Cochrane is justifiably proud of his biggest-ever hit. He once told this writer “Life Is A Highway” was inspired following a 1989 visit to Africa on behalf of World Vision. “From that trip, I was exhausted emotionally, physically, mentally, and spiritually. I needed a song as a pep talk, a song that would bring things into perspective. Lo and behold, it became a pep talk for millions of others! People on a really mass level and from all different walks of life relate to it.”
The highway of Tom Cochrane’s life and career is indeed a fascinating one. As is widely known, he was born in Lynn Lake, MB—the son of a bush pilot. How is that for Canadiana credibility?
He cut his musical teeth in the coffeehouses of Toronto’s famed Yorkville scene in the early ’70s, before making the transition from folk-based singer/songwriter to rock ‘n roller when he was recruited by Red Rider to be their lead singer in 1978.
The potent combination of that band’s musical imaginativeness and Cochrane’s eloquently evocative lyrics earned Red Rider critical respect and a loyal audience, even if they never broke through on a major commercial level.
Tom tells FYI “I believe that on my own and with Red Rider we always tried to explore new territory and push the boundaries: ‘White Hot’, ‘Lunatic Fringe’, ‘Boy Inside The Man’ and the album Neruda are examples of that. And even when it wasn’t fashionable, I was staunchly proud of being Canadian and I voiced that everywhere I went.”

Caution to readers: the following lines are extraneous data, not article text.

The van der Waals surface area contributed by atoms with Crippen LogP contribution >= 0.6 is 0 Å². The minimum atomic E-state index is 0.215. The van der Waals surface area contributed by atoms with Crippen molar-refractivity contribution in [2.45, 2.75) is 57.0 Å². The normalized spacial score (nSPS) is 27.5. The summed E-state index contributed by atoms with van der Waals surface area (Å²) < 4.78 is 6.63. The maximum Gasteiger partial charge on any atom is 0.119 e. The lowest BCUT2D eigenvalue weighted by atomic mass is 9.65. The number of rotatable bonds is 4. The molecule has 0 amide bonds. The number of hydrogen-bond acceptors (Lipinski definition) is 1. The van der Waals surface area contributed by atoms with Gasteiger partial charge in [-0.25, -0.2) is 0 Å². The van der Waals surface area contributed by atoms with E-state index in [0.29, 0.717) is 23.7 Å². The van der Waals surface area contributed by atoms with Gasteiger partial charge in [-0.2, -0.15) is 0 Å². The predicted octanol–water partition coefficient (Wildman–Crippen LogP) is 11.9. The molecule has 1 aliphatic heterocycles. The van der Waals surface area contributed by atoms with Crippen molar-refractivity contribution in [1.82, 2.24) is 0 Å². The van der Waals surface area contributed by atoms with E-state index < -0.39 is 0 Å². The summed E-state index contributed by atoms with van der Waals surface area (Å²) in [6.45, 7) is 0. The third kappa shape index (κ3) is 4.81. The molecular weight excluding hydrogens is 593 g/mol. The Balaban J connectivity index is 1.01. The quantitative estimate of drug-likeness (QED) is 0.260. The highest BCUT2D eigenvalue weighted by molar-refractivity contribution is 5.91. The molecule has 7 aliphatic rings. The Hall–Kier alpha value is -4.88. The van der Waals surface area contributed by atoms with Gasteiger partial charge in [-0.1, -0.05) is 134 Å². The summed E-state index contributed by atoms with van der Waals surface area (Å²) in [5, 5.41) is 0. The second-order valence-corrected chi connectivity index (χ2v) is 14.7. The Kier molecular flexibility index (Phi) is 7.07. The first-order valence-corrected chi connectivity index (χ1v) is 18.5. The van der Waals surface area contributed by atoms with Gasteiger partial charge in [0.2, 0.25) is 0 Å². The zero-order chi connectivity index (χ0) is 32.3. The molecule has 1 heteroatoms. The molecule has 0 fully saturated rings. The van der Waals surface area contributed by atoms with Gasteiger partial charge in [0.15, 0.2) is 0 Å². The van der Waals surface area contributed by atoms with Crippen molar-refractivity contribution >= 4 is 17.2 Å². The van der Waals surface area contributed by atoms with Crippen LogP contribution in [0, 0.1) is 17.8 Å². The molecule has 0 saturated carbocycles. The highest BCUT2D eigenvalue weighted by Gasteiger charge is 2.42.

Fame and major commercial success would come as Cochrane took his sound in more of a heartland rock ‘n roll direction, while maintaining his ability as a poetic lyricist.
He has become less prolific as a recording artist over the past decade, with 2006’s No Stranger being his last full-length release. The creative fires still burn brightly within, however, so it’s great news to hear that he has been recording new material at elite studio Metalworks in recent months. One new tune, “Pink Time” – played for the first time in public at last year’s Junos- confirms his poetic gift remains intact.
“We are trying frantically to get a single out this summer,” Cochrane said yesterday. “I’m not sure if that will happen, best laid plans and all of that… The plan is to release two pieces of work a month or two apart. Each will be five or six songs in length, one being pretty high-energy and leaning towards country-rock, and the other will include ‘Pink Time’ and ‘The Ones That I Have Known’, and lean towards the acoustic and the more introspective side of things. I’d like to take credit for this idea, but it was (Universal Canada CEO and president) Randy Lennox’s.”
Tom Cochrane turns 61 on May 14. Shortly after 60 last year he told this scribe (in one of the many always enjoyable conversations we’ve had over the past 30 years) that the milestone “did have an impact, but you always change. Life changes: There’s a big difference between the ages 60 and 70. We can still do a lot of pretty relevant things in the next little while.”
Whether that is in the studio, onstage, or in his ongoing and tireless work for a range of charities and worthy causes, we can definitely expect Tom to stay active and relevant for many years yet.
Our congratulations go out to a true Big Leaguer and a genuine Hall of Famer.